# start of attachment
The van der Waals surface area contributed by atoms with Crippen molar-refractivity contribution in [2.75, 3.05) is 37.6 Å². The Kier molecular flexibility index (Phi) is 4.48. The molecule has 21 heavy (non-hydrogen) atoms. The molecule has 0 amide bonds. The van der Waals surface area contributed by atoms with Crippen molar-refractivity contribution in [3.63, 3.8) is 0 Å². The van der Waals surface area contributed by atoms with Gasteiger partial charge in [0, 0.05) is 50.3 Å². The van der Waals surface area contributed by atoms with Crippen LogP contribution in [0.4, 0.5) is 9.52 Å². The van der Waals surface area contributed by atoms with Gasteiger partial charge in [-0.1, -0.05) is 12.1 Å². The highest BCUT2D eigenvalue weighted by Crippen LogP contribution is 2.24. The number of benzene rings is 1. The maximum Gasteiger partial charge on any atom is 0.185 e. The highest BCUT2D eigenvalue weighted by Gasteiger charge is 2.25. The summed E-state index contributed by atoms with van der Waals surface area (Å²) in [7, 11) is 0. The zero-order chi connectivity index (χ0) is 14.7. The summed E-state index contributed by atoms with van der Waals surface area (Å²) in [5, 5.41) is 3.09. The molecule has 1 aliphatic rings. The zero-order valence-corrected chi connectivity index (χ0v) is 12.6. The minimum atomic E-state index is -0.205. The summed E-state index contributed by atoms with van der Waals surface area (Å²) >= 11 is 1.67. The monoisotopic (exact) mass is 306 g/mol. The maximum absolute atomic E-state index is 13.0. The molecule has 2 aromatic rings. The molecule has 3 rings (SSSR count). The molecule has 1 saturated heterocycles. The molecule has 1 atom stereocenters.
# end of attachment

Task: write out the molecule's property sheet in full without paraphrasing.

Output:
The van der Waals surface area contributed by atoms with Crippen molar-refractivity contribution in [2.75, 3.05) is 37.6 Å². The Kier molecular flexibility index (Phi) is 4.48. The molecule has 21 heavy (non-hydrogen) atoms. The molecule has 0 amide bonds. The van der Waals surface area contributed by atoms with Crippen molar-refractivity contribution in [3.63, 3.8) is 0 Å². The van der Waals surface area contributed by atoms with Gasteiger partial charge in [0, 0.05) is 50.3 Å². The van der Waals surface area contributed by atoms with Crippen LogP contribution in [0.4, 0.5) is 9.52 Å². The van der Waals surface area contributed by atoms with Gasteiger partial charge in [-0.1, -0.05) is 12.1 Å². The highest BCUT2D eigenvalue weighted by Crippen LogP contribution is 2.24. The number of benzene rings is 1. The maximum Gasteiger partial charge on any atom is 0.185 e. The highest BCUT2D eigenvalue weighted by Gasteiger charge is 2.25. The summed E-state index contributed by atoms with van der Waals surface area (Å²) in [7, 11) is 0. The zero-order chi connectivity index (χ0) is 14.7. The summed E-state index contributed by atoms with van der Waals surface area (Å²) in [5, 5.41) is 3.09. The molecule has 1 aliphatic rings. The zero-order valence-corrected chi connectivity index (χ0v) is 12.6. The minimum atomic E-state index is -0.205. The summed E-state index contributed by atoms with van der Waals surface area (Å²) >= 11 is 1.67. The monoisotopic (exact) mass is 306 g/mol. The maximum absolute atomic E-state index is 13.0. The molecule has 2 aromatic rings. The molecule has 3 rings (SSSR count). The molecule has 1 saturated heterocycles. The molecule has 1 atom stereocenters.